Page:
In Lehmann's terms: pan and dough dilemmas


We want to start making personal pan pizzas, but we’re put off by the high cost of the pans; do you have any suggestions?


You may find a more reasonably priced alternative to buying new pans for personal-size deep-dish pizzas. Check around with your local used bakery equipment suppliers to see if they have any dark-color (the bakers call them “bake prep”) cake pans in their inventory. These will usually be available in the common 7-inch- or 8-inch-diameter sizes, which is perfect for an individually sized pan pizza. Most of the time, they will be assembled in rigid straps, with six or eight pans per strap. These can be easily cut into groups of two pans each so that you can avoid sending five or more empty pans through the oven just to bake a single pan pizza. And if you get lucky and fi nd a source of individual pans, grab all that you can get! 

Remember, these will probably be steel pans, so don’t let them soak in water during cleaning any longer than necessary, and dry them as quickly as possible after washing. First wipe them dry, and then put them through the oven for one minute or so to finish drying them.

For the best deal on used pans, check your local newspaper for bakery, restaurant or consignment auctions, or search on eBay for used cake pans to see if you can find something that fits your needs without breaking the bank. Two years ago, at a garage sale, I purchased several boxes that contained nearly 100 assorted individual cake pans in 7-inch and 10-inch sizes. They were rough but easily salvageable. The seller said they were leftovers from a small bakery that the family owned many years ago, and I got all of the pans for $25. And, no, I didn’t feel guilty; that was the asking price.


We’ve been open for only about three months, but we’re already having some major problems with our dough. We can’t keep it in the cooler for more than one day, and once we bring it out and begin prepping the dough, it doesn’t last for much more than an hour. Can you tell us what we’re doing wrong?


A quick review of your dough formula tells me what you’re doing wrong. The formula itself looks good, but the problem lies with your water temperature. You’re using active dry yeast (ADY), which must be hydrated in warm water (100° to 105°F). Actually, only a small portion of the water needs to be at that temperature. About fi ve times the weight of ADY is enough warm water in which to hydrate the yeast; the remainder of the water should be sufficiently cold to give you a fi nished dough temperature of 80° to 85°F (this normally means the remainder of the water will need to be in the 60° to 75°F range).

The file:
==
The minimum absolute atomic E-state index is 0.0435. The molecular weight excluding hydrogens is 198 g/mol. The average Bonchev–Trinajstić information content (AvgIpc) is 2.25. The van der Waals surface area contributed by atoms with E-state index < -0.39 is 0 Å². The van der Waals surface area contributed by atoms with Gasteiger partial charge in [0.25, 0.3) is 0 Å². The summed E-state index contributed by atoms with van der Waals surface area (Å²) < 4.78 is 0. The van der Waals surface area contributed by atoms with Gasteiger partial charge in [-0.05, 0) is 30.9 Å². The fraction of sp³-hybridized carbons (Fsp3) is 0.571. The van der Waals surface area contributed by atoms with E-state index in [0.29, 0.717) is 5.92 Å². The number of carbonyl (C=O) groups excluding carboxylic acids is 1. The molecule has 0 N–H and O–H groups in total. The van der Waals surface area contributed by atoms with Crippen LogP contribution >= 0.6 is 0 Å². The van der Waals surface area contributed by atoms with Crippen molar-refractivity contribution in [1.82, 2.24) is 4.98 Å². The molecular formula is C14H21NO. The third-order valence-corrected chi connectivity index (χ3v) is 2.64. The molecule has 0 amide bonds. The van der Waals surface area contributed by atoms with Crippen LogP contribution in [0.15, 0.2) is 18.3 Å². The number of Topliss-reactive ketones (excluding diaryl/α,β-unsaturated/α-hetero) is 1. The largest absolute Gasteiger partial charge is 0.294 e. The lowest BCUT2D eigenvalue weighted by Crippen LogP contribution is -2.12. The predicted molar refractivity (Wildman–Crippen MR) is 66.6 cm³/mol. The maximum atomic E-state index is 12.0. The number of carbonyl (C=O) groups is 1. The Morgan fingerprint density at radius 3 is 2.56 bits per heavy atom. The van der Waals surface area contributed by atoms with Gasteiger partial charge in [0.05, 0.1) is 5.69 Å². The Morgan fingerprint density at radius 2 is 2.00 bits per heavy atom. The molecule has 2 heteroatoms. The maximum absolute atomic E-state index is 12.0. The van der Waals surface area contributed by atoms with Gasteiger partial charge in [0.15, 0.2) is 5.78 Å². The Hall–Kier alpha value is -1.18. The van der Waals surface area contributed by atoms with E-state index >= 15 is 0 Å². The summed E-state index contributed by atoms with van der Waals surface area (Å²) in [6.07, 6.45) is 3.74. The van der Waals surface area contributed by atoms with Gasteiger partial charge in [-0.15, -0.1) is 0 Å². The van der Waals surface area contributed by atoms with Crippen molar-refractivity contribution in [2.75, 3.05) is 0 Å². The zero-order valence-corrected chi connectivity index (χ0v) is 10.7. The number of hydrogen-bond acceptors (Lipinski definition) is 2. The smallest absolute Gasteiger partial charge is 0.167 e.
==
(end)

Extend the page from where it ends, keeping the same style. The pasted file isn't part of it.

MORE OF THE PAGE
I think the mistake occurred when someone misconstrued the directions for using ADY, which reads something like this: Put the yeast in 100° to 105°F water and allow to hydrate for 10 minutes, or until bubbles appear on the surface of the yeast suspension, and then add to the dough. Someone mistakenly thought that this meant all of the water had to be at 100° to 105°F. Oops! This resulted in a much warmer than desired finished dough temperature, which in turn was much more diffi cult to efficiently cool down in the cooler; then, after removed from the cooler, as soon as the dough began to warm, it was off and running at the fermentation races again and soon completely out of control. This underscores the point that I’ve made for years now: Temperature is the single most important aspect of dough performance and dough management. If the finished dough temperature had been monitored, you would have realized that your dough temperature was significantly higher than what you’ve probably seen in most of the published dough formulas. I’m guessing that your finished dough temperature was running in the 95° to 100°F temperature range.

What happens many times with this problem? The yeast level is reduced in hopes of getting back control of the dough. But that only leads to a finished crust that doesn’t rise properly during baking, resulting in a thin, dense texture—and sometimes even a nasty gum line—in the finished crust. It doesn’t appear that you have progressed to that point yet, because your ADY level is within the normal range of 0.5 to 0.75% of the flour weight, so all you should have to do is to adjust the water temperature, except for the small amount in which the yeast is hydrated, and things should fall nicely back into line. (If you had made reductions in the yeast level, we would have seen unusually low ADY levels, in the 0.2 to 0.3% [of the fl our weight] range. In that case, you would need to also increase the ADY level up to something closer to the 0.5 to 0.75% range as part of the corrective measures.)

Tom Lehmann is the Director of Bakery Assistance for the American Institute of Baking (AIB). 
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